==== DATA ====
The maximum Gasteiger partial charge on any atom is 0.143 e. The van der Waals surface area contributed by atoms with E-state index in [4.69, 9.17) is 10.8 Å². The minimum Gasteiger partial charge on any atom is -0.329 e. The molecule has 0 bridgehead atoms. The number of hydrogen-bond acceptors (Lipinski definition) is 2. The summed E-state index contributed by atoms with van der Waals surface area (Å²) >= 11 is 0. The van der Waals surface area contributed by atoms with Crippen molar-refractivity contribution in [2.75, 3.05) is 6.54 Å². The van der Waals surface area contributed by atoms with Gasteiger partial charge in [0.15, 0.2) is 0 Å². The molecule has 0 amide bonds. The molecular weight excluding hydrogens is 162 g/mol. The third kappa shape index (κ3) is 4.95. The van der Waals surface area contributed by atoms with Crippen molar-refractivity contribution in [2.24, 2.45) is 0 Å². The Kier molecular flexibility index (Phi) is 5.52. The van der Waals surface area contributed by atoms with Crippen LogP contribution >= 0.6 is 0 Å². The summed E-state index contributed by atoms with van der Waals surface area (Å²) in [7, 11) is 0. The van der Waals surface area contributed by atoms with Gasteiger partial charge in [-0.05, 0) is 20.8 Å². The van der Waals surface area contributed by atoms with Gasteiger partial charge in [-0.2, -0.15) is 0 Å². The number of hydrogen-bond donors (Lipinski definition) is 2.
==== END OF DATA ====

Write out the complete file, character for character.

The maximum Gasteiger partial charge on any atom is 0.143 e. The van der Waals surface area contributed by atoms with E-state index in [4.69, 9.17) is 10.8 Å². The minimum Gasteiger partial charge on any atom is -0.329 e. The molecule has 0 bridgehead atoms. The number of hydrogen-bond acceptors (Lipinski definition) is 2. The summed E-state index contributed by atoms with van der Waals surface area (Å²) >= 11 is 0. The van der Waals surface area contributed by atoms with Crippen molar-refractivity contribution in [2.75, 3.05) is 6.54 Å². The van der Waals surface area contributed by atoms with Gasteiger partial charge in [0.15, 0.2) is 0 Å². The molecule has 0 amide bonds. The molecular weight excluding hydrogens is 162 g/mol. The third kappa shape index (κ3) is 4.95. The van der Waals surface area contributed by atoms with Crippen molar-refractivity contribution in [2.24, 2.45) is 0 Å². The Kier molecular flexibility index (Phi) is 5.52. The van der Waals surface area contributed by atoms with Crippen LogP contribution >= 0.6 is 0 Å². The summed E-state index contributed by atoms with van der Waals surface area (Å²) in [7, 11) is 0. The van der Waals surface area contributed by atoms with Gasteiger partial charge in [-0.05, 0) is 20.8 Å². The van der Waals surface area contributed by atoms with Gasteiger partial charge in [-0.2, -0.15) is 0 Å². The number of hydrogen-bond donors (Lipinski definition) is 2.